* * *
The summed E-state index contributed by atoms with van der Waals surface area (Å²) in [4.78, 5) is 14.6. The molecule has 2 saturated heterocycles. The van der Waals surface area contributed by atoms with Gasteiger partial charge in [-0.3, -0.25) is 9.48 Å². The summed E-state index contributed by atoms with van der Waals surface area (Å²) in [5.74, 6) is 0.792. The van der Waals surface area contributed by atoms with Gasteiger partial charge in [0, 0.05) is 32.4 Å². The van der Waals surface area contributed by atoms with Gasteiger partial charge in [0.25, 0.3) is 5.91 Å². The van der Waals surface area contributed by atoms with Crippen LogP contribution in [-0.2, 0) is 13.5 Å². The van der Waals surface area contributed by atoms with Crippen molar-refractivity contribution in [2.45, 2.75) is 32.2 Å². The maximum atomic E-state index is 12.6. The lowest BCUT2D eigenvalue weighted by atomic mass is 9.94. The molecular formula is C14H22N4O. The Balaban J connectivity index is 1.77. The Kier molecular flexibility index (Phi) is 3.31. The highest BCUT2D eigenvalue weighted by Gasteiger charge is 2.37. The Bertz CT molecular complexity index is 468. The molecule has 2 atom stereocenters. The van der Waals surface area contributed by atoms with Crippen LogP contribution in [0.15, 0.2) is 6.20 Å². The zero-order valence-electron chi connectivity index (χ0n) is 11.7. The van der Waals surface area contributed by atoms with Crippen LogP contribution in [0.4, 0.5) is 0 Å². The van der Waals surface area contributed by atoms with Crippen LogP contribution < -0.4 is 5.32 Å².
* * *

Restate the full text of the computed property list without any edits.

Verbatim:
The summed E-state index contributed by atoms with van der Waals surface area (Å²) in [4.78, 5) is 14.6. The molecule has 2 saturated heterocycles. The van der Waals surface area contributed by atoms with Gasteiger partial charge in [-0.3, -0.25) is 9.48 Å². The summed E-state index contributed by atoms with van der Waals surface area (Å²) in [5.74, 6) is 0.792. The van der Waals surface area contributed by atoms with Gasteiger partial charge in [0, 0.05) is 32.4 Å². The van der Waals surface area contributed by atoms with Gasteiger partial charge in [0.25, 0.3) is 5.91 Å². The van der Waals surface area contributed by atoms with Crippen LogP contribution in [-0.2, 0) is 13.5 Å². The van der Waals surface area contributed by atoms with Crippen molar-refractivity contribution in [2.45, 2.75) is 32.2 Å². The maximum atomic E-state index is 12.6. The lowest BCUT2D eigenvalue weighted by atomic mass is 9.94. The molecular formula is C14H22N4O. The Balaban J connectivity index is 1.77. The Kier molecular flexibility index (Phi) is 3.31. The highest BCUT2D eigenvalue weighted by Gasteiger charge is 2.37. The Bertz CT molecular complexity index is 468. The molecule has 2 atom stereocenters. The van der Waals surface area contributed by atoms with Crippen LogP contribution in [0.15, 0.2) is 6.20 Å². The zero-order valence-electron chi connectivity index (χ0n) is 11.7. The van der Waals surface area contributed by atoms with Crippen LogP contribution in [0.4, 0.5) is 0 Å². The van der Waals surface area contributed by atoms with Crippen LogP contribution < -0.4 is 5.32 Å².